At the same time, both sides, feeling deeply embittered toward each other for the crimes committed during the war, and mutually blaming one another, are also calling for peace. On October 19, the Armenian newspaper Epress.am posted an anti-war statement analysis that was oddly contrary to the ethnonationalist rhetoric that was the common course of the conflict. The statement still focused on the Azerbaijani side as bearing culpability but was a step in a positive direction that had not been echoed frequently by counterpart narrative. 

This film regarding the horrors of the Khojaly Massacre of 1992 during the Soviet fall war era, depicts brutal warcrimes by Armenians against Azerbaijan and reminds the public that the issues of this war cannot be told from a one-sided perspective. 

However, this war is the predictable continuation of the war that was frozen in 1994, but that never brought peace, as well as decades of vain and confidential negotiations. It is also the continuation of the long process that went on because of the prioritizing of class/economic interests, chauvinism and political expediency over human lives by Azerbaijani and Armenian political elites, as well as the isolation of the societies from one another, which has created a vacuum, and the uprooting of the vision of peaceful coexistence.

We need to admit that neither the socialists nor the liberals were able to counter the xenophobic language that made it impossible to have substantial negotiations. Kocharyan’s nonsense about the genetic incompatibility of Armenians and Azerbaijanis was presented and, by many, perceived as an undeniable fact.

The text acknowledges that “genetic incompatibility” between the two ethnicities is “nonsense.” The statement likewise continues to denounce Pashinyan’s influence by propaganda machines: 

Were Nikol Pashinyan and his Civil Contract party, who came to power as a result of the 2018 mass popular movement, “Velvet Revolution”, not affected by the product of the propaganda machine that had been working for decades? Of course, they were. A vivid example of that is the statement by Nikol Pashinyan from Stepanakert: “Artsakh is Armenia, period.” We are convinced that through substantial and transparent negotiations, mutual concessions, and a negotiating process led by the imperative of seeking justice and lasting peace, it would have been possible to avoid this tragedy. However, history does not know the word “if” and does not go back to the starting point, but once again leaves the choice between peace and war.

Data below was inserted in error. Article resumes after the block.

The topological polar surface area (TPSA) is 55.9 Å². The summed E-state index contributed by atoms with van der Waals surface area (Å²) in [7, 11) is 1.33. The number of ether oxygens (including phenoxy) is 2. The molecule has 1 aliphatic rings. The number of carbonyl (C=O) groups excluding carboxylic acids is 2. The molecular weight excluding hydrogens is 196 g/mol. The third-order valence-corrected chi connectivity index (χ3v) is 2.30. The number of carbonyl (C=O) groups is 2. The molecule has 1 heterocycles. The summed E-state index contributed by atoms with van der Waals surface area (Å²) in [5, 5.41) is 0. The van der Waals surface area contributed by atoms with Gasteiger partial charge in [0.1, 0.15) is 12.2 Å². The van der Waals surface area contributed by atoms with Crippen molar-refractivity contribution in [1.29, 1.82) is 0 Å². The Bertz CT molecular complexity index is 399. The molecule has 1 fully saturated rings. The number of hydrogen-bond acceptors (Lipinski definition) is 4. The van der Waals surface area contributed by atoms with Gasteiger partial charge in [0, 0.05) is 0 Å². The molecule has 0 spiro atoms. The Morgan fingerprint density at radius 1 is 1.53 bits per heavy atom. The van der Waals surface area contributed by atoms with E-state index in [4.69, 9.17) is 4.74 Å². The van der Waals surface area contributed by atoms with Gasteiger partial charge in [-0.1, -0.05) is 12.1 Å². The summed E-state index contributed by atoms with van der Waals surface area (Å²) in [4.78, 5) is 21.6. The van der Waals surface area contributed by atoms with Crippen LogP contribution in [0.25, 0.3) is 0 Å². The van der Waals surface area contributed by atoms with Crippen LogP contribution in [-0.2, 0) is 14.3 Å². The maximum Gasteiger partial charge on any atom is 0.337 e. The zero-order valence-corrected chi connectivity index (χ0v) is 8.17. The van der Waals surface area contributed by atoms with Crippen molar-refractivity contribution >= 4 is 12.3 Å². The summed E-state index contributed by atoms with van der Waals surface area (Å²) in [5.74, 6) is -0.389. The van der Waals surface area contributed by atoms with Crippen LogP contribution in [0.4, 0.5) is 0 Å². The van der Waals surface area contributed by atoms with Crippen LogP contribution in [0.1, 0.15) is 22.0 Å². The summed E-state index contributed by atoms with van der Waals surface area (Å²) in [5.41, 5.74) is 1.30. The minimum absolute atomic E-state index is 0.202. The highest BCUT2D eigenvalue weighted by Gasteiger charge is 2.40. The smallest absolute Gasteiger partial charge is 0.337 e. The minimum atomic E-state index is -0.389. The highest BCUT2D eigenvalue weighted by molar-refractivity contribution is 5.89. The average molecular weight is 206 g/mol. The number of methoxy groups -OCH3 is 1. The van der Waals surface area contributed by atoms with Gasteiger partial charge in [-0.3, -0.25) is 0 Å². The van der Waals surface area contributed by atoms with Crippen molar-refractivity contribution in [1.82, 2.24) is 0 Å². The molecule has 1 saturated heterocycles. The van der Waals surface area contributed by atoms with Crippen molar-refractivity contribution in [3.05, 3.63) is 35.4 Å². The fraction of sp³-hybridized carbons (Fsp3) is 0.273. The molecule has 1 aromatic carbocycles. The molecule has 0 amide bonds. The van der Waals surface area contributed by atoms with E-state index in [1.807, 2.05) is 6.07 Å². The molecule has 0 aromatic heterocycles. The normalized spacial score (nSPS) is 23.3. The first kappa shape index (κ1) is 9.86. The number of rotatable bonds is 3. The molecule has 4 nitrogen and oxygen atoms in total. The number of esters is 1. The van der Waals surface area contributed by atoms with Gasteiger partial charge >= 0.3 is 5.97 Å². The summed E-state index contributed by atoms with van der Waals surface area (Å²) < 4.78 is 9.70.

In perhaps the hopeful outlook of the statement, which proceeds to provide a solution to the continued conflict, the author acknowledges that modern Karabakh dwellers, and the people of Armenia and Azerbaijan alike, do not wish for the war to continue among a new generation: 

In the context of war, a new discourse is created, that spreads both in Armenia and Azerbaijan: “We will not leave the war to the next generation”. This is what both Armenian and Azerbaijani volunteers and conscripts say. 

The mythologized history textbook, the personal and collective grief, and trauma, the provocation we see in the media that is always made by the other, as well as the horizon of events that exist in the dimensions of the nation-states are pushing to choose the path of war, destruction, and self-destruction. 

We consciously choose peace.

While the citizens of Armenia may seek peace, as expressed above, political narratives, fueled likewise by the leftist opinions of foreign-born Armenians, will not allow this transition to happen smoothly. For every Armenian national who speaks out against the fruitlessness of the war, there is a foreign-born ethnic Armenian who promotes the idea that the war is one of genocidal intent. This diaspora does not understand that Armenians and Azerbaijani alike have intermarried in times past, and were divided brutally by the local war over land.